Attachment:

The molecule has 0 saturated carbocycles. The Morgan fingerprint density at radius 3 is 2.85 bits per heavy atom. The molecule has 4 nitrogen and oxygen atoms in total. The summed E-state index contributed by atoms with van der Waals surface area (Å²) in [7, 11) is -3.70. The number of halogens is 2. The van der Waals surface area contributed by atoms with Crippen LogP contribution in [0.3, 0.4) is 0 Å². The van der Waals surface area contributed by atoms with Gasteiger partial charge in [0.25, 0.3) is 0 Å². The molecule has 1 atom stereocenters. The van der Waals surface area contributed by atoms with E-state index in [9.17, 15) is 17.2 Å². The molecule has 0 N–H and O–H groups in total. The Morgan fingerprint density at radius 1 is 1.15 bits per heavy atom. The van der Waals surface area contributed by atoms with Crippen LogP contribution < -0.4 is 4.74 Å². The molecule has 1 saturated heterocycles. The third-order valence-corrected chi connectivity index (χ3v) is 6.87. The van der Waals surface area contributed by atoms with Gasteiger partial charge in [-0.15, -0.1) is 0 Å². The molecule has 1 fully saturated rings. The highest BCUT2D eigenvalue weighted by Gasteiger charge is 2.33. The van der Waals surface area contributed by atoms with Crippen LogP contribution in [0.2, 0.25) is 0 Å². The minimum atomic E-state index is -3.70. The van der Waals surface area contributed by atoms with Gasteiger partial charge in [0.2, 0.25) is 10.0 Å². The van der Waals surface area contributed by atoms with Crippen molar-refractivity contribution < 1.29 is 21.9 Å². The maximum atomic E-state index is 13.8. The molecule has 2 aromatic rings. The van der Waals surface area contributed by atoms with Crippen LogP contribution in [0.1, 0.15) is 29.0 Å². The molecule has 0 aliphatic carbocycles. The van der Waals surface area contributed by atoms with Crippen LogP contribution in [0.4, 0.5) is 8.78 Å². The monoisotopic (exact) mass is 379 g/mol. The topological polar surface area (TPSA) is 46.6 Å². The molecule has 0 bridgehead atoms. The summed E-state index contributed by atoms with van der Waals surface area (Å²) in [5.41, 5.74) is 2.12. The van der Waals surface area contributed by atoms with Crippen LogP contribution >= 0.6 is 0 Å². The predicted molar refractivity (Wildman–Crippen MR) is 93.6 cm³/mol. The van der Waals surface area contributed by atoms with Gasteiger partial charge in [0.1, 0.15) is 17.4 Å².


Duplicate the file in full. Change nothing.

The molecule has 0 saturated carbocycles. The Morgan fingerprint density at radius 3 is 2.85 bits per heavy atom. The molecule has 4 nitrogen and oxygen atoms in total. The summed E-state index contributed by atoms with van der Waals surface area (Å²) in [7, 11) is -3.70. The number of halogens is 2. The van der Waals surface area contributed by atoms with Crippen LogP contribution in [0.3, 0.4) is 0 Å². The van der Waals surface area contributed by atoms with Gasteiger partial charge in [0.25, 0.3) is 0 Å². The molecule has 1 atom stereocenters. The van der Waals surface area contributed by atoms with E-state index in [9.17, 15) is 17.2 Å². The molecule has 0 N–H and O–H groups in total. The Morgan fingerprint density at radius 1 is 1.15 bits per heavy atom. The van der Waals surface area contributed by atoms with Crippen LogP contribution < -0.4 is 4.74 Å². The molecule has 1 saturated heterocycles. The third-order valence-corrected chi connectivity index (χ3v) is 6.87. The van der Waals surface area contributed by atoms with Gasteiger partial charge in [-0.15, -0.1) is 0 Å². The molecule has 1 fully saturated rings. The highest BCUT2D eigenvalue weighted by Gasteiger charge is 2.33. The van der Waals surface area contributed by atoms with Crippen LogP contribution in [0.2, 0.25) is 0 Å². The minimum atomic E-state index is -3.70. The van der Waals surface area contributed by atoms with Gasteiger partial charge in [0.2, 0.25) is 10.0 Å². The van der Waals surface area contributed by atoms with Crippen molar-refractivity contribution < 1.29 is 21.9 Å². The maximum atomic E-state index is 13.8. The molecule has 2 aromatic rings. The van der Waals surface area contributed by atoms with Crippen LogP contribution in [0.1, 0.15) is 29.0 Å². The molecule has 0 aliphatic carbocycles. The van der Waals surface area contributed by atoms with Crippen LogP contribution in [0.4, 0.5) is 8.78 Å². The monoisotopic (exact) mass is 379 g/mol. The topological polar surface area (TPSA) is 46.6 Å². The molecule has 0 bridgehead atoms. The summed E-state index contributed by atoms with van der Waals surface area (Å²) in [5.41, 5.74) is 2.12. The van der Waals surface area contributed by atoms with Crippen LogP contribution >= 0.6 is 0 Å². The predicted molar refractivity (Wildman–Crippen MR) is 93.6 cm³/mol. The van der Waals surface area contributed by atoms with Gasteiger partial charge in [0.1, 0.15) is 17.4 Å².